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The older person with diabetes: considerations for care

02 April 2019
Volume 24 · Issue 4


With the increasingly ageing population worldwide, more older people are living with diabetes. The conditions that often accompany older age, such as dementia, renal impairment, visual impairment and manual dexterity difficulties, can make diabetes management complex and self-care challenging. However, the status of older people varies considerably, and so choice of glucose-lowering agents and clinical targets should be individualised to maximise safety and ensure that the risks of treatments do not outweigh the benefits. For many patients, there will be an increasing dependence on others to manage their diabetes care, so an appropriate skill mix among healthcare professionals and carers, adequate training and regular competency assessment are crucial to support patients to remain safe and symptom free from diabetes.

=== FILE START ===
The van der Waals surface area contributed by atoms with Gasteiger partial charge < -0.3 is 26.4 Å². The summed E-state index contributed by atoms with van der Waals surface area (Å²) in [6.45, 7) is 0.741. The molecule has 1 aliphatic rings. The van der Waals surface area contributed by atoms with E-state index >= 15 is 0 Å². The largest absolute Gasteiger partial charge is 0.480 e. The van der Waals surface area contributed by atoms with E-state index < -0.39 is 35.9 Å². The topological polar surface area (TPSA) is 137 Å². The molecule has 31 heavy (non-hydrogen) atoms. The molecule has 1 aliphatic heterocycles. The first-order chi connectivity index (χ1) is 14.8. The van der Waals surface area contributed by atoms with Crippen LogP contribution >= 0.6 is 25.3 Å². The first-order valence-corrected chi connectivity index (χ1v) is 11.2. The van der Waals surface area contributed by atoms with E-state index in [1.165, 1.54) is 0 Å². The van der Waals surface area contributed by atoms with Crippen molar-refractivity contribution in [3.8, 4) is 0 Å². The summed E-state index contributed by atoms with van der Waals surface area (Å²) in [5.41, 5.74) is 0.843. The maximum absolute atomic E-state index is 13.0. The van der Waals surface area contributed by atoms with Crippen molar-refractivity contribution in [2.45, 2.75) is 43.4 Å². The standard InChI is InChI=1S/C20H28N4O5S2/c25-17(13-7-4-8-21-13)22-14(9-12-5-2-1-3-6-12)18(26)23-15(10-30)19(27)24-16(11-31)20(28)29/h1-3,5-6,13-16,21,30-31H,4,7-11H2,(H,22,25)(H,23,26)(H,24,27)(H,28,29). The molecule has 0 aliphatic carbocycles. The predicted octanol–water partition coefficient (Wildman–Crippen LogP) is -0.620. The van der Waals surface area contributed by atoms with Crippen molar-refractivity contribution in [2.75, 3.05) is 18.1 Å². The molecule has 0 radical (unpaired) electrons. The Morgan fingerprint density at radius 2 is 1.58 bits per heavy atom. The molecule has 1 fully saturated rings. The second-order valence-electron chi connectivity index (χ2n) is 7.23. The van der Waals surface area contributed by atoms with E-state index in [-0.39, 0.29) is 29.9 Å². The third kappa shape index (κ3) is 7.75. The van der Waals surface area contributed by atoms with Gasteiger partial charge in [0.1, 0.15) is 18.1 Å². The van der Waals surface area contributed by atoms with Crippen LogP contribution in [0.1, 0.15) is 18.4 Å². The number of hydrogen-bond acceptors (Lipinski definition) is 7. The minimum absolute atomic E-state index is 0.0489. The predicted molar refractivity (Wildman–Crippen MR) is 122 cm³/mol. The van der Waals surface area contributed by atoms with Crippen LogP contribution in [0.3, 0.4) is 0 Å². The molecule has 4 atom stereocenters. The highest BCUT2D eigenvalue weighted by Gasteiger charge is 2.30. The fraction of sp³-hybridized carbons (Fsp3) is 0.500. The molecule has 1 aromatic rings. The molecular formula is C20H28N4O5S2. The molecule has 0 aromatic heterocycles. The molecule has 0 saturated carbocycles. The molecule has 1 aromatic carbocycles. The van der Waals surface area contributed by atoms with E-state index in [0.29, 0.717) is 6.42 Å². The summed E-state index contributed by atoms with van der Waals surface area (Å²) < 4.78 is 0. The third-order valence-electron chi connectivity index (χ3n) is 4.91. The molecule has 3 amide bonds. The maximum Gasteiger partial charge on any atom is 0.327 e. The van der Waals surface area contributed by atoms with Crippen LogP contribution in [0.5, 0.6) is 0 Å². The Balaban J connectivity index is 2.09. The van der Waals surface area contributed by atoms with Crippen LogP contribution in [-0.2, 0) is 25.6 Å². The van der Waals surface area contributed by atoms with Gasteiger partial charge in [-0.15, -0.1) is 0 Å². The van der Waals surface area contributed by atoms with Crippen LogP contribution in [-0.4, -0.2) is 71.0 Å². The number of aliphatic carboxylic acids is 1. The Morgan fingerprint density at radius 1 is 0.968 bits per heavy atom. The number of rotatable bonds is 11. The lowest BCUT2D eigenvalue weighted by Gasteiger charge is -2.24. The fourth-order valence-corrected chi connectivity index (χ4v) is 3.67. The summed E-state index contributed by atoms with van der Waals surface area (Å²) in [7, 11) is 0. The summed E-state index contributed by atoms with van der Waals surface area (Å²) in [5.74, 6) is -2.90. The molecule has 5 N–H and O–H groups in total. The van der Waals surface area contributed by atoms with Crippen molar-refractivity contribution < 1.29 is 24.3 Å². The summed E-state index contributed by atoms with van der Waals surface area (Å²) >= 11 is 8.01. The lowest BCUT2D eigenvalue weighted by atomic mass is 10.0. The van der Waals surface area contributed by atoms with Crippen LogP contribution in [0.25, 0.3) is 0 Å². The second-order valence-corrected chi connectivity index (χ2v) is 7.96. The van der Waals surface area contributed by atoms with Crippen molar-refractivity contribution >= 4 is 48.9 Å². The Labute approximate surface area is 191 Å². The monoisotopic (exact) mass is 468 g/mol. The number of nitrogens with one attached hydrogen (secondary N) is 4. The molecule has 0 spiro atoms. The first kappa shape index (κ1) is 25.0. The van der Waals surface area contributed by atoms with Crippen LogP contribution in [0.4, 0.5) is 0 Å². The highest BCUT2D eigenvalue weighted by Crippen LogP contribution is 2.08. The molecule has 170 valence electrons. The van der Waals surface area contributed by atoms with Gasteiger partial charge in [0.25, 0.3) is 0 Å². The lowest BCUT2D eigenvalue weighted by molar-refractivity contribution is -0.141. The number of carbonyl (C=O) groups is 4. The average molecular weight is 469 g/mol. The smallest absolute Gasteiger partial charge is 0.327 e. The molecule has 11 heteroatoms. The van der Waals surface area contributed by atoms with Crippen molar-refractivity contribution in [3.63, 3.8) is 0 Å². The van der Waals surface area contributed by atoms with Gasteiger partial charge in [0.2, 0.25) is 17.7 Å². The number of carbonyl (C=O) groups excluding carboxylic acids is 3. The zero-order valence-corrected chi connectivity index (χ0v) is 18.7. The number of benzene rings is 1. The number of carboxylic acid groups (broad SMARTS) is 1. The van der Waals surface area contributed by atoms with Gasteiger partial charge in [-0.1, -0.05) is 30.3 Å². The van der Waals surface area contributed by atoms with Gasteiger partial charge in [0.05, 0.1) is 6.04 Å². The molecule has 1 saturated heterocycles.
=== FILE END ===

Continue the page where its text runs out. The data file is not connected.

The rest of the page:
The population worldwide is ageing dramatically: it is expected that between 2015 and 2050, the proportion of the world's population aged 60 years or older will nearly double, from 12% to 22%. The number of people aged 60 years or older will outnumber children younger than 5 years old by next year. Further, there are 125 million people in the world aged 80 years or more today, but by 2050, this number is expected to be 120 million people in China alone (World Health Organization (WHO), 2018).

Diabetes prevalence is also rapidly increasing with population ageing, with 592 million people predicted to have diabetes by 2035 (as opposed to the 382 million people in 2013). Older age is associated with increased risk of developing type 2 diabetes, and an increasingly older population has significant public health cost implications for the future (International Diabetes Federation (IDF), 2013). Older age and diabetes are both important risk factors for the development of functional decline, disability and impaired quality of life (Wong et al, 2013).

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